Master of Arts in Teaching (MAT)
I realized early in my teaching career, I didn’t know how to begin or end a class. I quickly learned how to build community in a classroom by using ice breaker activities to provide a sense of my adult learners needs, wants and dreams. When it was time for the class to end, I had no sense for what my adult multi-cultural students were thinking or feeling. Generally speaking we (my students and I) would plan to have a party or meet somewhere for drinks. No one would show up. Usually I would never see these students again. Not only did I not know why my students failed to show up, I never had a chance to say goodbye or have closure for the class.
In 1994, when I decided to return to school to obtain my masters, one of my expectations was to get the definite cookbook answer on how to complete or close a class. I was “hungry” for closure information. I wanted a cookbook and there wasn’t a cookbook.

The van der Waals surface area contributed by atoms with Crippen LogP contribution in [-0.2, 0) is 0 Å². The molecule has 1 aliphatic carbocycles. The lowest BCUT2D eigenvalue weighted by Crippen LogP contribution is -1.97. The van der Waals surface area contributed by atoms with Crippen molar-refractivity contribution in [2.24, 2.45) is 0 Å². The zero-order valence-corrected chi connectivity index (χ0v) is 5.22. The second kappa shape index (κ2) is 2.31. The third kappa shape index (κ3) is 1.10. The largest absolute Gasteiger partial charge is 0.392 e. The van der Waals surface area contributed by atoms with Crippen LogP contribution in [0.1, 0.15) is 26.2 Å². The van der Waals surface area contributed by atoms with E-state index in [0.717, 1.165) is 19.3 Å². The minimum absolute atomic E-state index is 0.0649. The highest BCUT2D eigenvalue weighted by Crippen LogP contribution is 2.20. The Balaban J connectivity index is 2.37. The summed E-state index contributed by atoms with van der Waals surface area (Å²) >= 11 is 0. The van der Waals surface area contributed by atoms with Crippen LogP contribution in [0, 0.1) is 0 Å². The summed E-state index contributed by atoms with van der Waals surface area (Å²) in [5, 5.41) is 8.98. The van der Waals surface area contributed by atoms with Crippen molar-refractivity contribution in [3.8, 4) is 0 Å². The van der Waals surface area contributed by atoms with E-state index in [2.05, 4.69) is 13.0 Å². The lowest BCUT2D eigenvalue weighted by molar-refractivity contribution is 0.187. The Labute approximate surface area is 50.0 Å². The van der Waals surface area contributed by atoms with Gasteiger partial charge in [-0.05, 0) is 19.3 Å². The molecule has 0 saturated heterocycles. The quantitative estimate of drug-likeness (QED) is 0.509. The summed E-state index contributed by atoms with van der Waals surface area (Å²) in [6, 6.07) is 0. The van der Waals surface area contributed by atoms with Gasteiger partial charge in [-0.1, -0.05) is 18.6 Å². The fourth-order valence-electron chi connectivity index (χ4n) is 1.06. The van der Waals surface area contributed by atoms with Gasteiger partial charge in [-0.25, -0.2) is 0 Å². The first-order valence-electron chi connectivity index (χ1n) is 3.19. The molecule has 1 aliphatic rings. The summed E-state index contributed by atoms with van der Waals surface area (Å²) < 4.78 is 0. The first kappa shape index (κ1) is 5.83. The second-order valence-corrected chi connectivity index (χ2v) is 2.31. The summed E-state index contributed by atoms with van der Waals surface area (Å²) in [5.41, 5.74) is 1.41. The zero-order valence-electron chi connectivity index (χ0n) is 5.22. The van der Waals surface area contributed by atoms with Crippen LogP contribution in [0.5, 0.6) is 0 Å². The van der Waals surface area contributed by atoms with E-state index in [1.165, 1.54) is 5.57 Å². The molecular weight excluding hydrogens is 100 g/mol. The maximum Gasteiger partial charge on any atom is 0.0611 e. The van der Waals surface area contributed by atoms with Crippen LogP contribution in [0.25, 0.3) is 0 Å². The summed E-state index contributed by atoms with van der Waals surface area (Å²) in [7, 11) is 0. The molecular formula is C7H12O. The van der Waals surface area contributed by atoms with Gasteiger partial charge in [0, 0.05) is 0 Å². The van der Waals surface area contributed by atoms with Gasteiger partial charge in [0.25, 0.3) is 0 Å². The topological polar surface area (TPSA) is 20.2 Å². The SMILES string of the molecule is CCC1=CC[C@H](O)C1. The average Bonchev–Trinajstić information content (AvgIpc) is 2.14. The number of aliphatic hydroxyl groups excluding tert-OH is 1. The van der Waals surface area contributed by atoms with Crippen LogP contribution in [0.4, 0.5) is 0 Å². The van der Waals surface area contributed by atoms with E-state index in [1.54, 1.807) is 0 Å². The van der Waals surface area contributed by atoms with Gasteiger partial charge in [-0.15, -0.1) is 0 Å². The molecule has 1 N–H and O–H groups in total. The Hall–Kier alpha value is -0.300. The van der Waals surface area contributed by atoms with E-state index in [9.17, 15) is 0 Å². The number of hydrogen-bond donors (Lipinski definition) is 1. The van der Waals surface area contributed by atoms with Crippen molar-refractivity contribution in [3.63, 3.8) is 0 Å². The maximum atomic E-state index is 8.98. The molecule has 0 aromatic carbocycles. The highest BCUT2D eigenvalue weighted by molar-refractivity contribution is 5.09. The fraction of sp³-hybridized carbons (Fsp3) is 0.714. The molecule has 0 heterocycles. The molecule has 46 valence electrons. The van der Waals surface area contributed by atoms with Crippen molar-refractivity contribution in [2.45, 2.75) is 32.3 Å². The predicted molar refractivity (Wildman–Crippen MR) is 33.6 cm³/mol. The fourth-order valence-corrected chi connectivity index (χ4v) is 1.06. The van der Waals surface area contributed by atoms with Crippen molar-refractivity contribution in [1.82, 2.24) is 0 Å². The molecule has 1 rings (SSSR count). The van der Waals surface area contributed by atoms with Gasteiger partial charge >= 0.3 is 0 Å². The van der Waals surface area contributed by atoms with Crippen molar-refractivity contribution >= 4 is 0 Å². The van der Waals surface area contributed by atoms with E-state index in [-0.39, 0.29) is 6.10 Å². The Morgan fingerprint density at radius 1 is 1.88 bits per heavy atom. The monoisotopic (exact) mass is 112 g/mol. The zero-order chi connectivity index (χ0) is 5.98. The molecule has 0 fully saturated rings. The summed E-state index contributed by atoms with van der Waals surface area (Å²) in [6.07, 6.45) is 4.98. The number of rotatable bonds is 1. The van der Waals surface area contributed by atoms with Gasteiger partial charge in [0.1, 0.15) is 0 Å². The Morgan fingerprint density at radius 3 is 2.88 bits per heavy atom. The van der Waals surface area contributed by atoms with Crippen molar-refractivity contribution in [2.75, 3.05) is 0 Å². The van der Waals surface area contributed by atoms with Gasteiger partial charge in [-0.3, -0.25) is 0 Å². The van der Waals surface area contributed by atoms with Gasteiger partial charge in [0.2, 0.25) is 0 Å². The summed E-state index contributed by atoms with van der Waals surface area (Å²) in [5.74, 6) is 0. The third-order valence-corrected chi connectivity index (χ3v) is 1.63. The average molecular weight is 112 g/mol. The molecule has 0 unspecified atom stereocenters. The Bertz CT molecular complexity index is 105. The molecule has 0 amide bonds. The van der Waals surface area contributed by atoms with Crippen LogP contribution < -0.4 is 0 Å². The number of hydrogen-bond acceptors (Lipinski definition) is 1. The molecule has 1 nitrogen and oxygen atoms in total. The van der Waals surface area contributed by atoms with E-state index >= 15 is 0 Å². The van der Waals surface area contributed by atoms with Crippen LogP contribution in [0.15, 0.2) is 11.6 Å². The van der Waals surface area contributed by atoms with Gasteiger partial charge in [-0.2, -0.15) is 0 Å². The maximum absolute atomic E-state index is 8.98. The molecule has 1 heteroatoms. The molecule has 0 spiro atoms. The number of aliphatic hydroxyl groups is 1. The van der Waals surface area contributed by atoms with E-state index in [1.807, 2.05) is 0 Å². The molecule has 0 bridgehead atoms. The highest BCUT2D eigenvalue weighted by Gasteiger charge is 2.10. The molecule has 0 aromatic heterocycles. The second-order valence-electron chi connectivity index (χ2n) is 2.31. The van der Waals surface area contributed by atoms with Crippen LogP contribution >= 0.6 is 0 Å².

The following is my attempt at a closure cookbook for a multi-cultural classroom. As such, this thesis could be regarded as a recipe consisting of physical measurements such as pedagogical teaching theory, definitions and activities to complete closure which combined the cooks (teachers knowledge and insights) produce the finished product: closure.
Curriculum and Instruction | Social and Philosophical Foundations of Education
Douglass, Connie J., "Closure: A Forgotten Aspect of English as a Second Language Teaching Pedagogy" (1999). MA TESOL Collection. 472.